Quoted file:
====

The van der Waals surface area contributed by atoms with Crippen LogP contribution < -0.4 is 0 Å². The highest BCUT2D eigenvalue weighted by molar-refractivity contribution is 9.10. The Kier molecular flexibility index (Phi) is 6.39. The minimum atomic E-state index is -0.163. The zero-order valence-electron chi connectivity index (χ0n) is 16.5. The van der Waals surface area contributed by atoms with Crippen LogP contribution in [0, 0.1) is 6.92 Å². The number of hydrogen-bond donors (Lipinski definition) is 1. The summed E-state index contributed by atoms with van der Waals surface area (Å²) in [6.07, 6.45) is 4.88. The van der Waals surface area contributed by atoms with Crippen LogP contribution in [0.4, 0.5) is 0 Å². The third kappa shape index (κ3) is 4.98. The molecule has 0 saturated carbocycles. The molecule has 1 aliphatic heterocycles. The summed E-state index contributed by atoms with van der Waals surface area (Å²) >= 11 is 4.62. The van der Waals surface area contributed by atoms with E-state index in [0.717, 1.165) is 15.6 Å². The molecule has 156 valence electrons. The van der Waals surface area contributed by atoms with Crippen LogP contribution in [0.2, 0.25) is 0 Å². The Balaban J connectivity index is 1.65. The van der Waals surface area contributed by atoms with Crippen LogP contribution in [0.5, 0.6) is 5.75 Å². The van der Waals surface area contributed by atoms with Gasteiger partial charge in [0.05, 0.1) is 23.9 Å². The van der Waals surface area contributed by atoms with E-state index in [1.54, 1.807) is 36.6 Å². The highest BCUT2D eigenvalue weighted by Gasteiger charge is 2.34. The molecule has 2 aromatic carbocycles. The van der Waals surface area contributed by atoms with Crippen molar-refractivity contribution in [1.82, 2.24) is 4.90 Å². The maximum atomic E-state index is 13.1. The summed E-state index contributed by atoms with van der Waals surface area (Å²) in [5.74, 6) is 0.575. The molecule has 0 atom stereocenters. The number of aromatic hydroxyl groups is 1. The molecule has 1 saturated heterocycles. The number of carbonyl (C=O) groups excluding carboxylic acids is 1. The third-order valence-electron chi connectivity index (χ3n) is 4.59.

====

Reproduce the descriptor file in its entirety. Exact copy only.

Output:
The van der Waals surface area contributed by atoms with Crippen LogP contribution < -0.4 is 0 Å². The highest BCUT2D eigenvalue weighted by molar-refractivity contribution is 9.10. The Kier molecular flexibility index (Phi) is 6.39. The minimum atomic E-state index is -0.163. The zero-order valence-electron chi connectivity index (χ0n) is 16.5. The van der Waals surface area contributed by atoms with Crippen LogP contribution in [0, 0.1) is 6.92 Å². The number of hydrogen-bond donors (Lipinski definition) is 1. The summed E-state index contributed by atoms with van der Waals surface area (Å²) in [6.07, 6.45) is 4.88. The van der Waals surface area contributed by atoms with Crippen LogP contribution in [0.4, 0.5) is 0 Å². The third kappa shape index (κ3) is 4.98. The molecule has 0 saturated carbocycles. The molecule has 1 aliphatic heterocycles. The summed E-state index contributed by atoms with van der Waals surface area (Å²) >= 11 is 4.62. The van der Waals surface area contributed by atoms with E-state index in [0.717, 1.165) is 15.6 Å². The molecule has 156 valence electrons. The van der Waals surface area contributed by atoms with Crippen LogP contribution in [0.2, 0.25) is 0 Å². The Balaban J connectivity index is 1.65. The van der Waals surface area contributed by atoms with Crippen LogP contribution in [0.5, 0.6) is 5.75 Å². The van der Waals surface area contributed by atoms with Gasteiger partial charge in [0.05, 0.1) is 23.9 Å². The van der Waals surface area contributed by atoms with E-state index in [1.54, 1.807) is 36.6 Å². The highest BCUT2D eigenvalue weighted by Gasteiger charge is 2.34. The molecule has 2 aromatic carbocycles. The van der Waals surface area contributed by atoms with Crippen molar-refractivity contribution in [1.82, 2.24) is 4.90 Å². The maximum atomic E-state index is 13.1. The summed E-state index contributed by atoms with van der Waals surface area (Å²) in [5.74, 6) is 0.575. The molecule has 0 atom stereocenters. The number of aromatic hydroxyl groups is 1. The molecule has 1 saturated heterocycles. The number of carbonyl (C=O) groups excluding carboxylic acids is 1. The third-order valence-electron chi connectivity index (χ3n) is 4.59.